I assume the S5200 is what is known as the S5600 in the UK. The one reservation I have from the review of that is the zoom seems to be controlled from buttons rather than a mechanical zoom, which from the reviews I've read seems to be preferable. The S9500 fixes this, but as you say has a disadvantage on the f-stop.

The other problem (at least it's mentioned in some reviews, overlooked in others) is that burst mode seems significantly slower on the 5200. I've used this in the past to take a sequence of 3-5 photos when serving, and typically got 1-2 decent ones from the bunch. Perhaps that's a way of compensating for the photographer rather than a proper way to do things though!
Your concern is well-founded, the S5200 burst mode is not that slow, but it only does 3-frame burst, I find a 5-frame burst more preferable. Off the top of my head, I think the S9500 can do 4-frame burst. Another problem with shooting in burst mode is that you have to wait around 4-seconds for the camera to write the files to memory card before shooting again.

The S5200 does provide something very similar to unlimited continous mode . You can take unlimited pictures at 1.3fps using manual focus and by pressing the shutter button yourself. Or if you can live with the limitation of full-auto mode, there is alos a 40-frame continous mode at .9 fps.

curtis
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Old Jan 12, 2006, 8:48 AM   #16
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nickphoto123 wrote:
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Hi SantoW,

IMHO, for your type of tennis shooting,a big advantage of 9MP is that you have only one oportunity to shoot a given moment. You might as well get as much subject pixels as possible. In addition 9MP enables you to shoot a wider shot giving your subjects more room to move in your viewfinder and then you can crop your image to get a closer look. This does not work as well with 5MP.

In addition, did you see the S9000 at 600mm digital zoom?

I posted some test shots. Please check them out under 'posts' in my profile. Others have also posted these type of shots.

Hope this helps your research for a camera.

Regards, Nicholas




Hi Nick,


I found your gallery, is the 600mm image a 100% crop? Thanks.

I've also tried using digital zoom at a concert I attended, because I was sitting so far away. The results are mixed, I can squeeze a usable picture up to around 17x equivalent, that would be around 650mm, of course, I was shooting at iso400 and 800 in normal jpeg quality setting, so that is not the most optimal setting to try digital zoom on.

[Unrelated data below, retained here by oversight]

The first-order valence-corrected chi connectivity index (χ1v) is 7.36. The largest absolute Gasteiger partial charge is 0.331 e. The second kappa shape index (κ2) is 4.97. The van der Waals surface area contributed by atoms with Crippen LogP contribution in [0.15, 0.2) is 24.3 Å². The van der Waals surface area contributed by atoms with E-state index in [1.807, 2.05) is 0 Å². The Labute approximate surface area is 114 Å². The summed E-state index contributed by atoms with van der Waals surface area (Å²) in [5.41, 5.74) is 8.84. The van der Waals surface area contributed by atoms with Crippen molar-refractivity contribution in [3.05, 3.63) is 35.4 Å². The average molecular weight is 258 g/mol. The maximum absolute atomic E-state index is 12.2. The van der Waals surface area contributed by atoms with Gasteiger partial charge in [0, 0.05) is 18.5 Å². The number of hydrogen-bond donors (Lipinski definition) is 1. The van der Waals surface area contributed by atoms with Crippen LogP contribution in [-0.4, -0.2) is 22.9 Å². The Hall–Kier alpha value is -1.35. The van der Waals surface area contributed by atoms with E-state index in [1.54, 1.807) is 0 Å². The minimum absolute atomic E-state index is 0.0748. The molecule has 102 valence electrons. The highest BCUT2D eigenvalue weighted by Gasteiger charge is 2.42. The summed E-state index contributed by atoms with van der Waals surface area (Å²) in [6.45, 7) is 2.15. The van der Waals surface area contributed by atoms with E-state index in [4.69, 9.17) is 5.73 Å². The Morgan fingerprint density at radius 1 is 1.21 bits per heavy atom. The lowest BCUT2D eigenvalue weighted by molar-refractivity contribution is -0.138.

Here's my gallery:

http://curtisfun.myphotoalbum.com/vi...umName=album30

I've labeled the pictures that uses digital zoom and calculated their 35mm equivalent.

Here's two that I had the most success with:

http://curtisfun.myphotoalbum.com/vi...mp;id=DSCF5018

http://curtisfun.myphotoalbum.com/vi...mp;id=DSCF5064

curtis

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Old Jan 12, 2006, 9:09 AM   #17
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the 9000/9500 DOES NOT HAVE TRUE I.S.

what it does is boost shutter speed and/or iso

if you shoot 'sports mode' at a high iso it would do the same thing


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Old Jan 12, 2006, 10:43 AM   #18
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I had a small camera without IS and couldn't take a clear picture(not a surgeons hands here) so I returned it and got one with IS and love it even though I don't always use it. May have just been that the other camera was too small?
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Old Jan 12, 2006, 3:30 PM   #19
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The 600mm digital zoom does look very impressive..

It may come down to the fact I can get the S9500 for about £80 less tax-free at the airport, where they don't stock the FZ30, but I think I'll head to the local camera shop and try them both first..

Thanks for all the advice. It's been very useful. The 9MP would be a key factor in allowing the kind of digital zoom you indicate I imagine.

I suspect whichever camera I go for, the quirks of it will fairly quickly become apparant.

curtis: You say you would give the FZ30 an edge over the S5200 and the S9500 -- would you still say that given the expansions i've made on what I shoot?

Regards,

~S
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Old Jan 12, 2006, 6:45 PM   #20
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Yes, I would still give the FZ30 an edge, especially if you shoot Tennis matches.The FZ30 has a much better burst and continous shooting mode than both the S5200 and S9500, the specs should be available in any website. Try dreview.com as well as dcresource.comcurtis